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Sit, down, stay, come – how to teach your dog the basics – and why training is so important for canines and humans

We expect a lot of our dogs – to sit when we ask them (when they may have no idea what it is we want them to do), come when we call them (when they’re snuffling along investigating something much more exciting than us) and lie down (when they want to jump up to get a closer look). That’s why training – and the way we train – is so important.

Rather than bellowing commands to a bemused hound (who’d most likely love to help if he or she understood what it was you were asking for) training is all about opening up a way for you to engage with your dog in an enjoyable, mutually beneficial activity.

Navigating the human land of confusion

PDSA advises: “Training is a great way to keep your dog’s mind active. It also helps you bond and understand each other. Without training, the world can be a pretty confusing place for your dog. We all expect dogs to behave in set ways and follow certain rules. Your dog needs to understand those rules before they can stick to them. It’s easier to learn when it’s fun. The kindest and most effective method is called ‘reward-based training’ – also called ‘positive reinforcement’.”

The technique works like this – by rewarding your dog with a treat when they do what you want them to, they’ll want to behave that way again. With regular repetition, your dog will eventually respond to a command without needing the reward – although it’s always nice to keep the positivity going by giving your best furry friend the occasional treat when they’ve been especially good.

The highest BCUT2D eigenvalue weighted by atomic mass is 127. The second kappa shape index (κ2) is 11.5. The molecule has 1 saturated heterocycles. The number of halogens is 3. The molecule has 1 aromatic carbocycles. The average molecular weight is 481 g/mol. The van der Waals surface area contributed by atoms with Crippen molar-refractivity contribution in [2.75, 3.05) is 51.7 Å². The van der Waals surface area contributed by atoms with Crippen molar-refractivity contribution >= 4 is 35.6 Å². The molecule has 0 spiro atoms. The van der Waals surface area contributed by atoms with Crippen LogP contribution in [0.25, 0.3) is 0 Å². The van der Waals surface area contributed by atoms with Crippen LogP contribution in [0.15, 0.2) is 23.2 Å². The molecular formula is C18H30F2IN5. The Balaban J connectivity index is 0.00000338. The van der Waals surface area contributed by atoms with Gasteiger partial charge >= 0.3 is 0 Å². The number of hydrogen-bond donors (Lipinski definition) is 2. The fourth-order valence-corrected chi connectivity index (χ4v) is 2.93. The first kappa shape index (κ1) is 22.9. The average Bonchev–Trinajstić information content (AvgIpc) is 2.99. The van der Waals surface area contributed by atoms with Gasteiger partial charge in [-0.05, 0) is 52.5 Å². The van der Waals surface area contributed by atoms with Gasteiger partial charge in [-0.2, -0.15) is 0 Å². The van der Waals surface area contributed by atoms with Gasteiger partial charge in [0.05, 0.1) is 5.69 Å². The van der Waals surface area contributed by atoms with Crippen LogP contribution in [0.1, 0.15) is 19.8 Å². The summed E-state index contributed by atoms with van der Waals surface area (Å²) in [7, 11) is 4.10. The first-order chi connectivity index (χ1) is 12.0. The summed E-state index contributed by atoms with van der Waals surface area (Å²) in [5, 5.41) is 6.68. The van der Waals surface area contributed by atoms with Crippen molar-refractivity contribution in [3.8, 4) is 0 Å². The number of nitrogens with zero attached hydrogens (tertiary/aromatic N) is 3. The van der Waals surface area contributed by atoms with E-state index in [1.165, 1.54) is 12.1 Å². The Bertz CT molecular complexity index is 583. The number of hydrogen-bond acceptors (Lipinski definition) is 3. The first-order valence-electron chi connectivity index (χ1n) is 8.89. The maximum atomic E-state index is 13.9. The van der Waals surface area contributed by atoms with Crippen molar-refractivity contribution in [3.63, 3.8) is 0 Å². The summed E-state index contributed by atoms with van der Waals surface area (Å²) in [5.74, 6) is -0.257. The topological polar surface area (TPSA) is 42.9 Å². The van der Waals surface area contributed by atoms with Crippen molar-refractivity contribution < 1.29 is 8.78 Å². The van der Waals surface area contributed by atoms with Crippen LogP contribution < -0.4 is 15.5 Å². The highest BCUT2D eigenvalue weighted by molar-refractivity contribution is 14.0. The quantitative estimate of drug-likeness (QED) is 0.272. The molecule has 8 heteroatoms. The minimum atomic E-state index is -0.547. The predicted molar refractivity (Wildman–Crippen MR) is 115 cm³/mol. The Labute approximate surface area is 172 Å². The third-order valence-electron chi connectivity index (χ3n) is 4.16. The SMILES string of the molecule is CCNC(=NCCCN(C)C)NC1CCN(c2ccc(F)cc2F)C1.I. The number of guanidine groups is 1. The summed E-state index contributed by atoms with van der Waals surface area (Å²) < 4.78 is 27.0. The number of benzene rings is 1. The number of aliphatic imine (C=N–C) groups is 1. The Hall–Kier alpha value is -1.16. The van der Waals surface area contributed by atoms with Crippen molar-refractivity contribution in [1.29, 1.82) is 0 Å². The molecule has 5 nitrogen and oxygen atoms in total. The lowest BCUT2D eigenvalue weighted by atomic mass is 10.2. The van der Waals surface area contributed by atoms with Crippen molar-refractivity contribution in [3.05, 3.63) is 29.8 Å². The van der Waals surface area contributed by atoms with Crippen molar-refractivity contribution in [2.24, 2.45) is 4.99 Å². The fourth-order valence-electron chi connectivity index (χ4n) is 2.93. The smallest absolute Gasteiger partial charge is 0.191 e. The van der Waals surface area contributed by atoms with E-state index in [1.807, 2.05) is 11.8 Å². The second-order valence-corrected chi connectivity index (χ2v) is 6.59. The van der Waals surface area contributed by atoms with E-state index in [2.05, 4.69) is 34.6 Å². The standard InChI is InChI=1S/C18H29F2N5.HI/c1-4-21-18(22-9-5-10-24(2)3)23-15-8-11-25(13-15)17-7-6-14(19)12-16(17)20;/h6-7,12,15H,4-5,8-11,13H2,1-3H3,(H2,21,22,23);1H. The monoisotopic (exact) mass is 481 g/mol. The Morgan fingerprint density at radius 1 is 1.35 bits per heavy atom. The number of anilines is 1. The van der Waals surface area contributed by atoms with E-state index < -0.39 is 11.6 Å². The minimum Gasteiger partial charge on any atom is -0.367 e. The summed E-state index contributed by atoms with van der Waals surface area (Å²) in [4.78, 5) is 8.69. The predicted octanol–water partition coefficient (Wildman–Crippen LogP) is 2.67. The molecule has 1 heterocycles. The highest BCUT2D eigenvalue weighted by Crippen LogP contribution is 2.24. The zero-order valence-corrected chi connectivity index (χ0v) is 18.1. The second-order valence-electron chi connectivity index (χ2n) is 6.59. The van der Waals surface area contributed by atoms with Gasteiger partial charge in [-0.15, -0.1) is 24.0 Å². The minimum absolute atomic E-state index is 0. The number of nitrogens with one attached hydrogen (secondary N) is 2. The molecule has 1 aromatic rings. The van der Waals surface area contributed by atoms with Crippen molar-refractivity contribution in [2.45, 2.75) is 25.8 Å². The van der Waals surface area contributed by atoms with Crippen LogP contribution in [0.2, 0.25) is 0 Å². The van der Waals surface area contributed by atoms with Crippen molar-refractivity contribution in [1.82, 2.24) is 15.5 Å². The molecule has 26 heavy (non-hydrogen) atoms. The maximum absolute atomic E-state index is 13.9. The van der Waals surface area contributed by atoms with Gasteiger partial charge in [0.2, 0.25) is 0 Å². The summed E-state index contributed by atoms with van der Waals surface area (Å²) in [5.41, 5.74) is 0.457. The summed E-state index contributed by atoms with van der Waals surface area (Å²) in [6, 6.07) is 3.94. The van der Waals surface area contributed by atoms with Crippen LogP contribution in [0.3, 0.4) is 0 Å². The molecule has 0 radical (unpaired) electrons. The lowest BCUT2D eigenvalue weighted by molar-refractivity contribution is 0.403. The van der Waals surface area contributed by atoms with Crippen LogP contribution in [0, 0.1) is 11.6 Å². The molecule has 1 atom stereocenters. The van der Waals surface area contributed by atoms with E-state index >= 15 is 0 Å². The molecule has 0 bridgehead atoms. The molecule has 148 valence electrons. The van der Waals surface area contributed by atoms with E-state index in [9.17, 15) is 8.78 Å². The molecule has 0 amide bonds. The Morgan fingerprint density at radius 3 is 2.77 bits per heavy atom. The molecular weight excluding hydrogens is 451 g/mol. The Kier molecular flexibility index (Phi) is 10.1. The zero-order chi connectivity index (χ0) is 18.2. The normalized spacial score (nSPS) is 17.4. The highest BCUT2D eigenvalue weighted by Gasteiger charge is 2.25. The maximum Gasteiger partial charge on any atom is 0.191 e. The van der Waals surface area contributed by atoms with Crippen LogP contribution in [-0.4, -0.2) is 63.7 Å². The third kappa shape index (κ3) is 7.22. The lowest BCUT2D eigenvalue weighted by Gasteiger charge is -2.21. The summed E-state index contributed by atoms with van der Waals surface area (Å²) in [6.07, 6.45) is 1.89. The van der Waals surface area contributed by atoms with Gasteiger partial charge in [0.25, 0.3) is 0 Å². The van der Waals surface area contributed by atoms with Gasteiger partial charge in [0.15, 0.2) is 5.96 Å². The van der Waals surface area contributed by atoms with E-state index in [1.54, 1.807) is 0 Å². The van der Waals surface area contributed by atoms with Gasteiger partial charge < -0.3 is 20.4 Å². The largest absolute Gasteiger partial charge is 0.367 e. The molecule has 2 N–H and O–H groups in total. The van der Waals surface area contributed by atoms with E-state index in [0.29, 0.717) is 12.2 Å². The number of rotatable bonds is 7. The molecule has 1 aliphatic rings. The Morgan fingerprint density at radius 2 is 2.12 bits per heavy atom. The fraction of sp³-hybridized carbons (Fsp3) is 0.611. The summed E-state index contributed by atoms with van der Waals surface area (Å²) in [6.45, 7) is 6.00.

Reward-based training is the best way for dogs to learn

Rehoming charity Dogs Trust adds: “Training with rewards is the best way to encourage your dog to behave as you would like on a day-day basis (for example learning to settle themselves down when people are busy, instead of pestering!). Science tells us that reward-based training is the best way for dogs to learn, it’s fun, and helps build a positive bond between dog and owner. Reward based training can help build confidence and encourage dogs to think for themselves.”

Start each training session in a quiet, calm place such as your living room – without any distractions, interruptions or temptations – and when both you and your dog are happy and relaxed. You’ll also need lots of rewards to begin with, so small, tasty treats are a good idea.

Then, by using positive, reward-based training techniques, you can start teaching your dog the four essentials: sit, down, stay and come, as set out by the canine behaviour experts at Dogs Trust. There are also some great Dogs Trust Dog School online videos to accompany the charity’s top tips so you can watch how dogs learn.


Training your dog to SIT

  • The best way to teach your dog to sit is by using a lure. Luring means using your dog’s reward to guide them into the sit position, so they get it right from the start and it doesn’t involve any pushing or pulling them into the sit – which might hurt and/or make them worried about you.